This article was produced and financed by The Research Council of Norway

Need help to quit smoking? Internet based therapy might help. (Photo: Colourbox)
Need help to quit smoking? Internet based therapy might help. (Photo: Colourbox)

Strenghten your willpower over the Internet

A psychology professor-cum-entrepreneur has taken on the task of helping people to drink less, quit smoking and exercise more – over the Internet.

Published

The Research Council of Norway

The Research Council of Norway is a government agency responsible for awarding grands for research as well as promoting research and science. It also advises the government in matters related to research.

Pål Kraft and his company Changetech offer web-based services to help people to make those changes that require a little extra willpower.

“When developing our programmes, we have dug into the research literature, systematised it and extracted the therapeutic elements we believe can be digitalised," says the Norwegian professor. 

The self-help programmes focus on challenges related to tobacco and alcohol use, post-natal depression, physical training, as well as coping with chronic diseases such as multiple sclerosis, cancer, HIV, rheumatic disorders and diabetes.

Low-threshold help

Users never meet a therapist face-to-face; instead the programmes are delivered to users’ computers, iPads or smartphones, in a format similar to an e-Learning programme.

There are of course some drawbacks to the fact that users never talk to a therapist. It is impossible to achieve 100 per cent individualised therapy without one-on-one therapy sessions.

But according to Kraft, “The benefits far outweigh the disadvantages.”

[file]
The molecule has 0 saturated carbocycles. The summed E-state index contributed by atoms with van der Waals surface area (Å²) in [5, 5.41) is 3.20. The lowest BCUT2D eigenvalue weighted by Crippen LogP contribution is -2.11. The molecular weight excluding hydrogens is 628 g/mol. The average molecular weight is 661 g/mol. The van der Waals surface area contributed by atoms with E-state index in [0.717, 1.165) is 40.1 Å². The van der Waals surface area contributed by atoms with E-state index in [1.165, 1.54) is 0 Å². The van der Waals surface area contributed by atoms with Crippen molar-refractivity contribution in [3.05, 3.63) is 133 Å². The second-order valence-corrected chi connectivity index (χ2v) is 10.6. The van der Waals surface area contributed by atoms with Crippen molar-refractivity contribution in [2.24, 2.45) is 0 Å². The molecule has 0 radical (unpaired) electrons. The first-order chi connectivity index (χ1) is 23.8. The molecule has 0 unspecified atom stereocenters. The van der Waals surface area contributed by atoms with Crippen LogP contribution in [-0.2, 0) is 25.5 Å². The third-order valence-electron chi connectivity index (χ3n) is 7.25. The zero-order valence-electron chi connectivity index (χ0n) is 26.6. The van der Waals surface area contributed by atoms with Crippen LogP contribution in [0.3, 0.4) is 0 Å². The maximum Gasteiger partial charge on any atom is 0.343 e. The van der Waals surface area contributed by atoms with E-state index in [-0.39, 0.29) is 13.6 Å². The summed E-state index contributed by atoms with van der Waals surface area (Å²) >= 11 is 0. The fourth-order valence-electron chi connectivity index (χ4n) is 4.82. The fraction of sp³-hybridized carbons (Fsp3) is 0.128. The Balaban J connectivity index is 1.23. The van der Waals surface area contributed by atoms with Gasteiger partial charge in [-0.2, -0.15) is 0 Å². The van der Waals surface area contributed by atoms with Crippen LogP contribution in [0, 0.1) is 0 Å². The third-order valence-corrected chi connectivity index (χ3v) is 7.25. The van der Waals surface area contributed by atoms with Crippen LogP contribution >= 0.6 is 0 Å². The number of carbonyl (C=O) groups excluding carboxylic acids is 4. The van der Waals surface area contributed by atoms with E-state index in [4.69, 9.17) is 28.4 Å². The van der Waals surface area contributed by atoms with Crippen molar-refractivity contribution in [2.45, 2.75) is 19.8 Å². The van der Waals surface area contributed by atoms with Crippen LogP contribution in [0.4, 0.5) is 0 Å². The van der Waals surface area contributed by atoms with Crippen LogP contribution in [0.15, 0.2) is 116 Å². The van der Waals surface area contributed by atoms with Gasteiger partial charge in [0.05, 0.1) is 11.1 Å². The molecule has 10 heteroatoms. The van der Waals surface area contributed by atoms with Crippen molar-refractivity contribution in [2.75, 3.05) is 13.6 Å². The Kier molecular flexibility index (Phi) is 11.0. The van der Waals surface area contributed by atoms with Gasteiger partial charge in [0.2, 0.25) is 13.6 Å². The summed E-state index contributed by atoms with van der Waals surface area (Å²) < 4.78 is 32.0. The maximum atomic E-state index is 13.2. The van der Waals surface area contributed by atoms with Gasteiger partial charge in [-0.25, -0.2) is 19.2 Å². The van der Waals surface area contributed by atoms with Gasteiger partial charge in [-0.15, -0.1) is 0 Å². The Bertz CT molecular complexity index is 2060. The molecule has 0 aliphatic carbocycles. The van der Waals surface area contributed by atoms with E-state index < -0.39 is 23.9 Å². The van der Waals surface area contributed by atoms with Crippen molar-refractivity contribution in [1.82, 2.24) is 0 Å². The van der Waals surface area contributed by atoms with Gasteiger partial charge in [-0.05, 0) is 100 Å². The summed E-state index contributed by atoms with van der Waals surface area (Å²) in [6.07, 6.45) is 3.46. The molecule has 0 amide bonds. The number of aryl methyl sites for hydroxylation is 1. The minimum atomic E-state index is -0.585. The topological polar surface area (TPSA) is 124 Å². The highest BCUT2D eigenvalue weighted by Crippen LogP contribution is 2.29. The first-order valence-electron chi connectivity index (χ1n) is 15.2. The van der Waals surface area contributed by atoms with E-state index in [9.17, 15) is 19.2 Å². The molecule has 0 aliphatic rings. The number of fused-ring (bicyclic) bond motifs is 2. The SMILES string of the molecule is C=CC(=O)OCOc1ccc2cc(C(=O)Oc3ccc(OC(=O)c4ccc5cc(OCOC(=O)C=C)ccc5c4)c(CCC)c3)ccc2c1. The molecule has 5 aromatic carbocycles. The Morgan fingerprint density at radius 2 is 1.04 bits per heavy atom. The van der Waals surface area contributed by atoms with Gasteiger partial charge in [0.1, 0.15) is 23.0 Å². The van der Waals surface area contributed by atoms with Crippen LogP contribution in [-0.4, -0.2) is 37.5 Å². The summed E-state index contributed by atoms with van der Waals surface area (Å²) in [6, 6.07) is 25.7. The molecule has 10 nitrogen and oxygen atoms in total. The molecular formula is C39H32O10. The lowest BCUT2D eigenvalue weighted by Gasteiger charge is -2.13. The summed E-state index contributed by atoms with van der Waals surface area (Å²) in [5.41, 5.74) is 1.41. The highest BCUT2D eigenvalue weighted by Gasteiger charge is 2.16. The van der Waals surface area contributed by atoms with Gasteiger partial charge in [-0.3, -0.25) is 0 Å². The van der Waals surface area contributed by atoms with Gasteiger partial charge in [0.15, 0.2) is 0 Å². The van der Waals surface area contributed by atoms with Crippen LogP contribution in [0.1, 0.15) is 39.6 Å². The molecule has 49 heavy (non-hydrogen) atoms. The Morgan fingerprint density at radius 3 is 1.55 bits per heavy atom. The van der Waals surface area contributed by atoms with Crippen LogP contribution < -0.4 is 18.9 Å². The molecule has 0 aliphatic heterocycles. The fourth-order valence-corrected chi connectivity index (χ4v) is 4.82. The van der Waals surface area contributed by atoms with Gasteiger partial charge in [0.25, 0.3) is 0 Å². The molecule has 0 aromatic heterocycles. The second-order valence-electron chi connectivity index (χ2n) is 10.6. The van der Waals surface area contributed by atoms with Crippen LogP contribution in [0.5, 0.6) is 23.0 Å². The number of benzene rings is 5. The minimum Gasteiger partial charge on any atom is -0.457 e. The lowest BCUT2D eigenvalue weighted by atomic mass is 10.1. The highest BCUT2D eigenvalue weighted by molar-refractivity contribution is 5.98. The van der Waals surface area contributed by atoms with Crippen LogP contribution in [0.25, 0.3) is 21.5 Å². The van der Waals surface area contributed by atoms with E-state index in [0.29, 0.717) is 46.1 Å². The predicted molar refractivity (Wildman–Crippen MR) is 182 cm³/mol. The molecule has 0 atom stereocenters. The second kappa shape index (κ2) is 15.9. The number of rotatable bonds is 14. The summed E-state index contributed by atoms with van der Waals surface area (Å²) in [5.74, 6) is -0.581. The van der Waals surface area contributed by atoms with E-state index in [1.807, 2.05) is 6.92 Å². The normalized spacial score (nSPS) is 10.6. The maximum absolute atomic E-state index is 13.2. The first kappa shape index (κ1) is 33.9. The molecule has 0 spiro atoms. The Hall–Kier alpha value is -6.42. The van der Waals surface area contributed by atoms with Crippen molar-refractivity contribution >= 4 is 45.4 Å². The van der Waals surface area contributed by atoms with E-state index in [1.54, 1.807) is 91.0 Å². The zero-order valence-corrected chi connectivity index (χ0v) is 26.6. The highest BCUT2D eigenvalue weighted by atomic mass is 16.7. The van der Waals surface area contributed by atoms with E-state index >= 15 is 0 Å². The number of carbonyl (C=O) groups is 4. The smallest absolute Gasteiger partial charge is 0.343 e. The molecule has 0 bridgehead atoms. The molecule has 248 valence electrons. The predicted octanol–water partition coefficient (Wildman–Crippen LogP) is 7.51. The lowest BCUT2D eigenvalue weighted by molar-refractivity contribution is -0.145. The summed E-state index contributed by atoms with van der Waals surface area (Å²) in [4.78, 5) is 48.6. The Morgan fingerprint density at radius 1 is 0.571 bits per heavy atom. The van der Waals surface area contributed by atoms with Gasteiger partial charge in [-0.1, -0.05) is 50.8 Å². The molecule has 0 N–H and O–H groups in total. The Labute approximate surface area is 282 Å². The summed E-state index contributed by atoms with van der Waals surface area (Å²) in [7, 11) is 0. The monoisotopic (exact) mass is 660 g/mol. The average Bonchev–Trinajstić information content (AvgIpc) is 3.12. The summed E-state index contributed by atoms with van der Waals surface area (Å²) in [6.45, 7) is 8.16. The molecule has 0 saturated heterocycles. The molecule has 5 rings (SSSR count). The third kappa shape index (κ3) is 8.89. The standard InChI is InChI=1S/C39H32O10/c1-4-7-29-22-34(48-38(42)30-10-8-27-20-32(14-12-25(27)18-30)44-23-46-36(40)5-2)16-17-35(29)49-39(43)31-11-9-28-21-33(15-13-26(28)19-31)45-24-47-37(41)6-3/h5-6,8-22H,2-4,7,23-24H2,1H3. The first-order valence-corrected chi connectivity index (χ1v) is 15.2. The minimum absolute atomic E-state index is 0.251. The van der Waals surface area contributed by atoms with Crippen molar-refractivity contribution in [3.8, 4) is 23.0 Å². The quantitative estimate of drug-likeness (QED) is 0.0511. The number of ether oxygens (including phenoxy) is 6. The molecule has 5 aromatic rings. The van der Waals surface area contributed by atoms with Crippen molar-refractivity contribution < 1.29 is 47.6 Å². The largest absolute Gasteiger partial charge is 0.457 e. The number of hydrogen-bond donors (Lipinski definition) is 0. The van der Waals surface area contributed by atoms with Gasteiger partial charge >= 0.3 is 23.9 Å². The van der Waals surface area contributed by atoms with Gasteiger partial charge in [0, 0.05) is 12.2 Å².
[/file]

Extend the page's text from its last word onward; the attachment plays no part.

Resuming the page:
“This kind of therapy is easily accessible. It can be used anytime and anywhere the user wants. In addition, it offers the option of anonymity. For example, we know that it is difficult for many women with alcohol problems to seek help, and we can see that groups like these are overrepresented in our programmes.”

The company is also developing intervention programmes to help to prevent depression and has developed conflict management programmes, tailored for use in couples therapy and childrearing.

Based on psychological research

“We base our programmes on the therapy conducted in the therapist’s office,” explains Kraft, “where for over 50 years psychologists have been using and refining a set of tools whose efficacy has been documented in various types of research.“

The Changetech programmes are used by 1.5 million users in 55 countries. The findings of the preliminary clinical effectiveness studies that are conducted are promising.

Interactive efficacy

“I think the reason our programmes are so effective is because they are interactive. Although the programmes do not directly involve a therapist, users become deeply involved in the therapeutic process. The fact that treatment extends over a longer period than is usually the case in ordinary treatment is also an advantage,” says Dr Kraft.

Ordinarily psychologists in Norway offer a programme consisting of 10-12 one-hour sessions. In comparison, Changetech’s programme for changing alcohol consumption habits has a 58-day active change phase, with a follow-up phase of up to one year.

Changetech has received funding under the Research Council of Norway’s Programme for User-driven Research-based Innovation (BIA).

Translated by: Victoria Coleman and Carol B. Eckmann

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